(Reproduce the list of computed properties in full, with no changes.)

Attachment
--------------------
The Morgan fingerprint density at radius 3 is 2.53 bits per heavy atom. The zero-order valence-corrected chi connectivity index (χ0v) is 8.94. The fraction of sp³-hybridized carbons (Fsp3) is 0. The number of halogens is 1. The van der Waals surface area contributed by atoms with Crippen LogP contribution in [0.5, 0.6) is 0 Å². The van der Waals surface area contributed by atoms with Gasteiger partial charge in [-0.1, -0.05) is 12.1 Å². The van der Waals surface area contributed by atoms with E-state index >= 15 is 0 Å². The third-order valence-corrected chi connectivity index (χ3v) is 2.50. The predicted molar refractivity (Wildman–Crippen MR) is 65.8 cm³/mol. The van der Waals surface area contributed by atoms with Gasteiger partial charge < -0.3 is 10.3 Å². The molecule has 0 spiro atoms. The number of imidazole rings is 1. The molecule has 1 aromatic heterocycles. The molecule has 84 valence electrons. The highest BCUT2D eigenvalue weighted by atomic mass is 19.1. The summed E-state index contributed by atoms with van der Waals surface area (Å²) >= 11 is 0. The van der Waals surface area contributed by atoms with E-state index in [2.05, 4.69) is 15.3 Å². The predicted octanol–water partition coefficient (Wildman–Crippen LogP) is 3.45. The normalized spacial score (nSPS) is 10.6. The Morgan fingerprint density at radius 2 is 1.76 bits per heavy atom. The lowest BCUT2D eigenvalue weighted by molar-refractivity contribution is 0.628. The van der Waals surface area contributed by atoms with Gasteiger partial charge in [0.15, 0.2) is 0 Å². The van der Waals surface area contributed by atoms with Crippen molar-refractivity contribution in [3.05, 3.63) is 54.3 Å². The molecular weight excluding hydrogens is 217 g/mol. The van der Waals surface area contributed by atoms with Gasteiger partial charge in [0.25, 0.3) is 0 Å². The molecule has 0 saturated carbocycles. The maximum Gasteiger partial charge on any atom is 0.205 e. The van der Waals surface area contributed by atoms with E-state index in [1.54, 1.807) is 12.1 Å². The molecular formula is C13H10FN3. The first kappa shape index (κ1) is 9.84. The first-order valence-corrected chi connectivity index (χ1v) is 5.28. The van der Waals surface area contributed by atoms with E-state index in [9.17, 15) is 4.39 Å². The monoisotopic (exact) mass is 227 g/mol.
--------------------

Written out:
The Morgan fingerprint density at radius 3 is 2.53 bits per heavy atom. The zero-order valence-corrected chi connectivity index (χ0v) is 8.94. The fraction of sp³-hybridized carbons (Fsp3) is 0. The number of halogens is 1. The van der Waals surface area contributed by atoms with Crippen LogP contribution in [0.5, 0.6) is 0 Å². The van der Waals surface area contributed by atoms with Gasteiger partial charge in [-0.1, -0.05) is 12.1 Å². The van der Waals surface area contributed by atoms with E-state index >= 15 is 0 Å². The third-order valence-corrected chi connectivity index (χ3v) is 2.50. The predicted molar refractivity (Wildman–Crippen MR) is 65.8 cm³/mol. The van der Waals surface area contributed by atoms with Gasteiger partial charge < -0.3 is 10.3 Å². The molecule has 0 spiro atoms. The number of imidazole rings is 1. The molecule has 1 aromatic heterocycles. The molecule has 84 valence electrons. The highest BCUT2D eigenvalue weighted by atomic mass is 19.1. The summed E-state index contributed by atoms with van der Waals surface area (Å²) >= 11 is 0. The van der Waals surface area contributed by atoms with E-state index in [2.05, 4.69) is 15.3 Å². The predicted octanol–water partition coefficient (Wildman–Crippen LogP) is 3.45. The normalized spacial score (nSPS) is 10.6. The Morgan fingerprint density at radius 2 is 1.76 bits per heavy atom. The lowest BCUT2D eigenvalue weighted by molar-refractivity contribution is 0.628. The van der Waals surface area contributed by atoms with Gasteiger partial charge in [0.15, 0.2) is 0 Å². The van der Waals surface area contributed by atoms with Crippen molar-refractivity contribution in [3.05, 3.63) is 54.3 Å². The molecular weight excluding hydrogens is 217 g/mol. The van der Waals surface area contributed by atoms with Gasteiger partial charge in [0.25, 0.3) is 0 Å². The molecule has 0 saturated carbocycles. The maximum Gasteiger partial charge on any atom is 0.205 e. The van der Waals surface area contributed by atoms with E-state index in [1.54, 1.807) is 12.1 Å². The molecular formula is C13H10FN3. The first kappa shape index (κ1) is 9.84. The first-order valence-corrected chi connectivity index (χ1v) is 5.28. The van der Waals surface area contributed by atoms with E-state index in [9.17, 15) is 4.39 Å². The monoisotopic (exact) mass is 227 g/mol.